Saturday, November 19, 2011


I don’t like having enemies but, then, most other people don’t either. Thankfully, throughout my life I have had relatively few I can identify.

In leadership, I recognize, there may be more potential for inviting enemies into one’s life. When we lead, we occasionally, make decisions unpopular to those who follow.

When faced with enemies we want them to go away or “come over to our side.” On our most “human” days we may even wish they would experience a “challenge” or two!

In Chapter 11 of Eugene Peterson’s book, THE PASTOR, he directs us to ponder the contrast found in Psalm 108. The first half is filled with an expression of confidence in the God whose “glory shines over all the earth.”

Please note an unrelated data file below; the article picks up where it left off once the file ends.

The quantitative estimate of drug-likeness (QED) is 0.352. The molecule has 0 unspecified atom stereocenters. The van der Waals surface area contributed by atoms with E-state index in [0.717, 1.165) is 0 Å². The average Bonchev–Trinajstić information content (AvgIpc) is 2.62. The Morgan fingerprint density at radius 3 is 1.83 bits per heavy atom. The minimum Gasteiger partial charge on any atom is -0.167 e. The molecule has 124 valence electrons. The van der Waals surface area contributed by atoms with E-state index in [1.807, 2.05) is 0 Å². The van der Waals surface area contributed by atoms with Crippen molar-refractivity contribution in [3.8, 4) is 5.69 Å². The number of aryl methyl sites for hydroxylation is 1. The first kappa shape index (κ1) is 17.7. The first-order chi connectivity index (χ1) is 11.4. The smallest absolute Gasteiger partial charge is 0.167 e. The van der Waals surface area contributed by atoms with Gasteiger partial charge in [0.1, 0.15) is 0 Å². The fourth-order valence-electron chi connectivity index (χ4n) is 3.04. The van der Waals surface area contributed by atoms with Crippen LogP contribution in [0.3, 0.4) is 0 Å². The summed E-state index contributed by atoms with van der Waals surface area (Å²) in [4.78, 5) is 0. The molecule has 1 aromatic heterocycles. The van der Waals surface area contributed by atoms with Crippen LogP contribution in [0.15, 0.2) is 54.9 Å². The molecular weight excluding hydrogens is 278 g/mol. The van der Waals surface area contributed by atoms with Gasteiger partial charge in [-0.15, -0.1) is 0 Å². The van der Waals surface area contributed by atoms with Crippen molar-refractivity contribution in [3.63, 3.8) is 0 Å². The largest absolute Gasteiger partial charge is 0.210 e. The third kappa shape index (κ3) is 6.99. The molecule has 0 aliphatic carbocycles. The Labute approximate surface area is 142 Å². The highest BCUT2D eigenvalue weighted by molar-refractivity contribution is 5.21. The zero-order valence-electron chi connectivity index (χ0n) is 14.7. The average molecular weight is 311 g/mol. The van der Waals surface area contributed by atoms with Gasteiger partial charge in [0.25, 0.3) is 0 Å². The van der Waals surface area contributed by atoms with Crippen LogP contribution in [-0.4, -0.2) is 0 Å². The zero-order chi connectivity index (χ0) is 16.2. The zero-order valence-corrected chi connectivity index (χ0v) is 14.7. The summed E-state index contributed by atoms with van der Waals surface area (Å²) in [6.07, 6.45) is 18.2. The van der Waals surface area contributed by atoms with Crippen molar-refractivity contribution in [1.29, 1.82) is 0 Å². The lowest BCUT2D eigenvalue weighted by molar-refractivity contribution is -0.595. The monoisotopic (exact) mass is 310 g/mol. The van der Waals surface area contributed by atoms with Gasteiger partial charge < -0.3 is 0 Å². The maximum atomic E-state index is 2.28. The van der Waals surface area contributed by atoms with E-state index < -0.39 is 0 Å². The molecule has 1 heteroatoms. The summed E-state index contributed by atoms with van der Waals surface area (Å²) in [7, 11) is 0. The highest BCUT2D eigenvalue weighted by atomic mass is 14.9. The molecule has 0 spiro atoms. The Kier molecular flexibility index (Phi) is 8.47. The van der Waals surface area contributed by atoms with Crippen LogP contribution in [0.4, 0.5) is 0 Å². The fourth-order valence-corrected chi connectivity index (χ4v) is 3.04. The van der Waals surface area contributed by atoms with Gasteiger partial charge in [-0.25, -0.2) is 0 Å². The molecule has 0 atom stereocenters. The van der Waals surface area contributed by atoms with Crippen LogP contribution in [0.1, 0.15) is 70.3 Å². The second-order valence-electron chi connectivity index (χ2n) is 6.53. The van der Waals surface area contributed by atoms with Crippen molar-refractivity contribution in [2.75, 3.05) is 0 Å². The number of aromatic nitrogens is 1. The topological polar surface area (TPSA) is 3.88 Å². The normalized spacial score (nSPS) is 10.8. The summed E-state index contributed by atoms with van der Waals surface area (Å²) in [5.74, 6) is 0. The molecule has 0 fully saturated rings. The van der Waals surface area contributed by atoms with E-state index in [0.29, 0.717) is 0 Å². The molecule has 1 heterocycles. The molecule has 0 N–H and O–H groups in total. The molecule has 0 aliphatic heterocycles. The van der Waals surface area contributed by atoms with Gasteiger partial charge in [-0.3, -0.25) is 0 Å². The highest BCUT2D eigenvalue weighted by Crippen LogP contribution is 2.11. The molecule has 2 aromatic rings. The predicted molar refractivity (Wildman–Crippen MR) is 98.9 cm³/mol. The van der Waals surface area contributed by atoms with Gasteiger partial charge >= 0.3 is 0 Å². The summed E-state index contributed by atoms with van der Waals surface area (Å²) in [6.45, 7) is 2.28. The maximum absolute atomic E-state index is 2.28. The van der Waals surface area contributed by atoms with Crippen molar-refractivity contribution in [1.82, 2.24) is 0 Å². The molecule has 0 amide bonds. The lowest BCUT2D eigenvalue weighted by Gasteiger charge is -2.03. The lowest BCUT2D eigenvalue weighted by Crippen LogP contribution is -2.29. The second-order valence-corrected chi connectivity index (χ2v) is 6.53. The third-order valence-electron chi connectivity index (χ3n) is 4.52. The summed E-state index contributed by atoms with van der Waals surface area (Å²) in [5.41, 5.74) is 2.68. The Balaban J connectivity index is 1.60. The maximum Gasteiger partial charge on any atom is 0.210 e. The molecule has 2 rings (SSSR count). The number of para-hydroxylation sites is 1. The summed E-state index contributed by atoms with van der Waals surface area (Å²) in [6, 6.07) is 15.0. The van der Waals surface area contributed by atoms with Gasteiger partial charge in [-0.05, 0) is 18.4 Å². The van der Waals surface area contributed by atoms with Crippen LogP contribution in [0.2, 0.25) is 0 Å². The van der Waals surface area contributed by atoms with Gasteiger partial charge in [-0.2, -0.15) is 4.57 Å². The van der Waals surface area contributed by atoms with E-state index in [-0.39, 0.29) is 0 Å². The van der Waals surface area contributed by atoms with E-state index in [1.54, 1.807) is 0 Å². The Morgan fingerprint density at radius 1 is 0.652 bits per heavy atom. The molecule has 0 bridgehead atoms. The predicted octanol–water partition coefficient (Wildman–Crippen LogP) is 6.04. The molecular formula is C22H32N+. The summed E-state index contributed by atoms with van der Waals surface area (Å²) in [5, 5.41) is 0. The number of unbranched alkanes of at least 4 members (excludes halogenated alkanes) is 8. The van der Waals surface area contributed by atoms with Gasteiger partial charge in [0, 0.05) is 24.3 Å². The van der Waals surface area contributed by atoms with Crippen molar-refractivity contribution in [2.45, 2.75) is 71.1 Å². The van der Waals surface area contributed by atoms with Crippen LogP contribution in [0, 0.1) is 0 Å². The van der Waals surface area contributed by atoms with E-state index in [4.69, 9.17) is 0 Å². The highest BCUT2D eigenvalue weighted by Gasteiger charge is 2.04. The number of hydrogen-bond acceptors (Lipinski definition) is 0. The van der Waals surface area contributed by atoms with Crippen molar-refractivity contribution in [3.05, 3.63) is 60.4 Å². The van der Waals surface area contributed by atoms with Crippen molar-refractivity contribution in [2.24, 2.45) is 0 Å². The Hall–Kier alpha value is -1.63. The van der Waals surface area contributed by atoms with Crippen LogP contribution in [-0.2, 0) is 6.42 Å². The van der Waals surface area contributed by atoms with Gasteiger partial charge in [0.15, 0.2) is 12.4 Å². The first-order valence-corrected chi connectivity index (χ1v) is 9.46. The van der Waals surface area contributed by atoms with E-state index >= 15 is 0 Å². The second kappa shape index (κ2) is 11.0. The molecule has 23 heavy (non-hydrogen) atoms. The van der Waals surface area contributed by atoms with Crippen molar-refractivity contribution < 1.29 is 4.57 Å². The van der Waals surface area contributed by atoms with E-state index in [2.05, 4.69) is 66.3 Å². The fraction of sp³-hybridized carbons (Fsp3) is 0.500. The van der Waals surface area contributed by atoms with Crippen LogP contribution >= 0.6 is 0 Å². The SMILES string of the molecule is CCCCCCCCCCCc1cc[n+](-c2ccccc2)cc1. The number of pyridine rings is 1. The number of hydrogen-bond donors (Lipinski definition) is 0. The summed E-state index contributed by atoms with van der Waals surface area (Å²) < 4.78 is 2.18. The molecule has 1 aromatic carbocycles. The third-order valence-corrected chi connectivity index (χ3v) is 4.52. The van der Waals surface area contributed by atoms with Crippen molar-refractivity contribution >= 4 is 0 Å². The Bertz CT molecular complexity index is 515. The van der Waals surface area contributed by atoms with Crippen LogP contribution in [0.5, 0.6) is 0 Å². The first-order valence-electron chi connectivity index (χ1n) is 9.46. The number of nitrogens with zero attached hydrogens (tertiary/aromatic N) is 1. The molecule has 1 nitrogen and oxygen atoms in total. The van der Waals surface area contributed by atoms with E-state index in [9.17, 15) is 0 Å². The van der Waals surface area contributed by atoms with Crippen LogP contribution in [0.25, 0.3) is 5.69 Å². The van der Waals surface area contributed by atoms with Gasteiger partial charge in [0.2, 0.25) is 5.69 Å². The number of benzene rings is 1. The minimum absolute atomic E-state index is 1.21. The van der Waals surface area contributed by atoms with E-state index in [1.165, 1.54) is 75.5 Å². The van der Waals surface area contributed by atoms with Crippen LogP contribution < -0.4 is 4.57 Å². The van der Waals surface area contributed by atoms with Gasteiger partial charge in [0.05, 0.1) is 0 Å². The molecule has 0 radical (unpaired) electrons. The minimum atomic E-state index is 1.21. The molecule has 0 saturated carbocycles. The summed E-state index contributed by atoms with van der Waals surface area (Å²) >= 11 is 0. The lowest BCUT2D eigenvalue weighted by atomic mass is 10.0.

The second half questions if God will really rescue the people from their enemies, specifically Edom: “Who will bring me into the fortified city? Who will bring me victory over Edom? Have you rejected us, O God? Will you no longer march with our armies? Oh, please help us against our enemies, for human help is useless. With God’s help we will do mighty things, for he will trample down our foes. (Psalm 108:13, New Living Translation).

Peterson comments on this passage by saying he had to learn how to “re-frame” the Edoms in his life: “Edom is not the enemy that I curse or shake mu fist at or avoid or dismiss. Edom is the enemy whom I, with God’s grace and help, am led to visit and embrace.” (p. 78)

He further answers, “So what do I do with Edom? I ask God to bring me to Edom. And God does. Over and over and over again. The person, the task, the threat, the frustration, the circumstance to which my first impulse is to curse – ‘damn Edomites!’ – becomes, through the patient praying of Psalm 108, an occasion for recycling my swords into plowshares.” (p. 79)

Who or what are my Edoms? What about you? Am I really ready to embrace them?

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